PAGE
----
United Medical Center (Salwan Georges/The Washington Post)

The writer is executive director and co-founder of Mamatoto Village and a Groundswell Fund grantee partner.

Recently, the D.C. Department of Health closed the maternity ward of the city’s only hospital east of the Anacostia River. You would think that maternal-health advocates, including me, would be more upset about this news, but we aren’t. United Medical Center was failing women long before the shutdown.

We have two Districts now, and they are drifting further and further apart. In one, women and babies are virtually assured to survive childbirth. In the other, the struggle to find secure housing, food and jobs complicates pregnancy, putting women at greater risk of suffering injury or death during childbirth or in the postpartum period.

We need to go beyond UMC and address the District’s citywide perinatal-health crisis and policies that for generations have allowed resources to flow into one part of the District while starving the other.

Unfortunately, this situation is not unique to the District. The rates of death during childbirth are increasing nationwide. And in the District, we face two intertwined problems: underfunding of city hospitals serving black, Latina and immigrant women and homelessness resulting from development and gentrification.

Nearly 7,500 people are homeless in the District today. And new mothers are particularly vulnerable to housing insecurity as housing needs change quickly with a newborn, and workplace discrimination makes finding or keeping employment a challenge.

Mamatoto Village in Northeast serves hundreds of women of color and their families every year, supporting them through pregnancy and birth and into motherhood. One of the biggest problems we see facing black women who come through our doors is homelessness and insecure housing.

Rents around the District are skyrocketing. Luxury apartment buildings are booming across the city. Black residents seem to be most affected by gentrification, but housing resources to help them are dwindling. When a pregnant or new mother’s basic needs for housing, food, safety and security are not met, her stress is amplified. Pair that with subpar maternity care, and we have a recipe for adverse perinatal outcomes for mom and baby.

Closing UMC’s maternity ward was a Band-Aid on an ax wound. As former D.C. Council member David Catania said, “It’s time to acknowledge United Medical Center is beyond redemption on its own.”

Wherever women of color do give birth, they should be treated with dignity and respect and provided culturally empathic care. Women entrust hospitals with the well-being of their babies and their own physical and emotional health.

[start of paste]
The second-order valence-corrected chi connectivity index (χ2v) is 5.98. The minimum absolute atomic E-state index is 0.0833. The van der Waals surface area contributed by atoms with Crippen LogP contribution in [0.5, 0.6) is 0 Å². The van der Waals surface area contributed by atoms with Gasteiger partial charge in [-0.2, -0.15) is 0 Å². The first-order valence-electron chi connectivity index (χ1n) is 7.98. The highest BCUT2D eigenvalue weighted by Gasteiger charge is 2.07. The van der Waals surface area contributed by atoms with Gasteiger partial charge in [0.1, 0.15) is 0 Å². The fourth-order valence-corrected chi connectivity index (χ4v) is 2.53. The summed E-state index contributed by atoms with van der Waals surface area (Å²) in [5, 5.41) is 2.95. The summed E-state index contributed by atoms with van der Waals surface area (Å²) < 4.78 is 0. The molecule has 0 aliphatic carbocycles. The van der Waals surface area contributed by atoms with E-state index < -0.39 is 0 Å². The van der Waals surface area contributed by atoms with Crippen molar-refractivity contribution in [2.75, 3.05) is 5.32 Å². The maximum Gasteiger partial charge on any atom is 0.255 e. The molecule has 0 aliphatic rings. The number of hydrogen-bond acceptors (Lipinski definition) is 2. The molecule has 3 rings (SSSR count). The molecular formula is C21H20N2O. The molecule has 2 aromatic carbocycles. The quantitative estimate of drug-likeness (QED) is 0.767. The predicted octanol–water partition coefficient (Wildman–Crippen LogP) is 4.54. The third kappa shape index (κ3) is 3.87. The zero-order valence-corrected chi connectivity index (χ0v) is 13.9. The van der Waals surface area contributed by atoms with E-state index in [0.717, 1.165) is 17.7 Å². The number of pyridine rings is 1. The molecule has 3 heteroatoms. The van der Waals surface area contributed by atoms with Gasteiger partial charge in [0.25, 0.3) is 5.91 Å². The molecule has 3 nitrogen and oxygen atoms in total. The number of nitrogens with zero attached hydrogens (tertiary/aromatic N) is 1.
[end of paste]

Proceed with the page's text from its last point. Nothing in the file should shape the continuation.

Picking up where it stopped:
The District has a responsibility and must be held accountable for the type of care provided and the resulting outcomes. Women of color have the same rights as all other women to obstetrical care that centers on mother and baby, accounts for the social issues that affect the mother’s health and does not devalue her based on economic disadvantages.

Mamatoto Village delivers preventative health and perinatal support services to expectant and new mothers in high-need areas. We coordinate care and help mothers navigate services throughout the city. We also help meet the needs of mothers with limited social-support systems, hard-to-reach mothers and those with complex emotional, psychological and social needs. Critical pieces of our efforts to improve perinatal health outcomes are coordination with primary-care providers, bridging gaps in communication and instilling lasting health knowledge.

We have to face the music on what decades of underfunding have done to D.C.’s black residents. We have to rebuild hospitals that have been neglected for too long and consider sustainable, innovative models that we could replicate throughout the District. A large part of that is improving maternal services and delivery care for mothers in need.

Despite the challenges, we hope for equal investment across the District. We hope the systems and services our communities need most are justly prioritized. We hope the lives of women of color and their babies will be seen as valuable and deserving of evidence-based care. Finally, we hope that resources will be appropriately reallocated to UMC to reposition it as a health-care system that exhibits excellence, professionalism and expertise.

When we collectively see the delivery of safe and respectful health care as a human right for all District residents, we can make our city one of the best places to give birth.